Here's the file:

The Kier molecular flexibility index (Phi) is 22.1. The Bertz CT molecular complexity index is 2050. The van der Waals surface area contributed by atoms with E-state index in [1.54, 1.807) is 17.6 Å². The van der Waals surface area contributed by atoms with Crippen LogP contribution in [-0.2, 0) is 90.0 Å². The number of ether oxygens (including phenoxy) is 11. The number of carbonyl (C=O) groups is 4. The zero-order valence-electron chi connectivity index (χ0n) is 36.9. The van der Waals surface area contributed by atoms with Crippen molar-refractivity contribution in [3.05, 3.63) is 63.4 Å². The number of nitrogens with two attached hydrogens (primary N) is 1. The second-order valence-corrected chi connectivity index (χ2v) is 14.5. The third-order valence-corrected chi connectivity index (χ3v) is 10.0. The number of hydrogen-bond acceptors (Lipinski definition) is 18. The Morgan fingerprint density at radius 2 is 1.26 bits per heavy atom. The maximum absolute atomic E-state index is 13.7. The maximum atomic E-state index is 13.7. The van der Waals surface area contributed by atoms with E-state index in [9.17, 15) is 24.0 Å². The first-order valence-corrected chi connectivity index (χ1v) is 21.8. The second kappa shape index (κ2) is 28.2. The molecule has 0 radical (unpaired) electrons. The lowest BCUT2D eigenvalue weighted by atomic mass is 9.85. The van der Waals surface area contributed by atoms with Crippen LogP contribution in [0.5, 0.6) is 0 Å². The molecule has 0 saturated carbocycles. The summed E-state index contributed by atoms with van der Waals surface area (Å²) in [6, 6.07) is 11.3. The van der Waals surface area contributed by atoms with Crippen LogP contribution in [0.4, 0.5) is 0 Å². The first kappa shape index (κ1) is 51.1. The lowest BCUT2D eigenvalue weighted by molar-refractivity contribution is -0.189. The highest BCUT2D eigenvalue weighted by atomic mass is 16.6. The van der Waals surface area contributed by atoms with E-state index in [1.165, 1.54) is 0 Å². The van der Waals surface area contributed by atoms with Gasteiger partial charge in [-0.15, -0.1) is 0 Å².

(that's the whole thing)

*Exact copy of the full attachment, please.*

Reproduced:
The Kier molecular flexibility index (Phi) is 22.1. The Bertz CT molecular complexity index is 2050. The van der Waals surface area contributed by atoms with E-state index in [1.54, 1.807) is 17.6 Å². The van der Waals surface area contributed by atoms with Crippen LogP contribution in [-0.2, 0) is 90.0 Å². The number of ether oxygens (including phenoxy) is 11. The number of carbonyl (C=O) groups is 4. The zero-order valence-electron chi connectivity index (χ0n) is 36.9. The van der Waals surface area contributed by atoms with Crippen molar-refractivity contribution in [3.05, 3.63) is 63.4 Å². The number of nitrogens with two attached hydrogens (primary N) is 1. The second-order valence-corrected chi connectivity index (χ2v) is 14.5. The third-order valence-corrected chi connectivity index (χ3v) is 10.0. The number of hydrogen-bond acceptors (Lipinski definition) is 18. The Morgan fingerprint density at radius 2 is 1.26 bits per heavy atom. The maximum absolute atomic E-state index is 13.7. The maximum atomic E-state index is 13.7. The van der Waals surface area contributed by atoms with E-state index in [9.17, 15) is 24.0 Å². The first-order valence-corrected chi connectivity index (χ1v) is 21.8. The second kappa shape index (κ2) is 28.2. The molecule has 0 radical (unpaired) electrons. The lowest BCUT2D eigenvalue weighted by atomic mass is 9.85. The van der Waals surface area contributed by atoms with Crippen LogP contribution in [0.5, 0.6) is 0 Å². The molecule has 0 saturated carbocycles. The summed E-state index contributed by atoms with van der Waals surface area (Å²) in [6, 6.07) is 11.3. The van der Waals surface area contributed by atoms with Crippen LogP contribution in [0.4, 0.5) is 0 Å². The first kappa shape index (κ1) is 51.1. The lowest BCUT2D eigenvalue weighted by molar-refractivity contribution is -0.189. The highest BCUT2D eigenvalue weighted by atomic mass is 16.6. The van der Waals surface area contributed by atoms with E-state index in [1.165, 1.54) is 0 Å². The van der Waals surface area contributed by atoms with Gasteiger partial charge in [-0.15, -0.1) is 0 Å².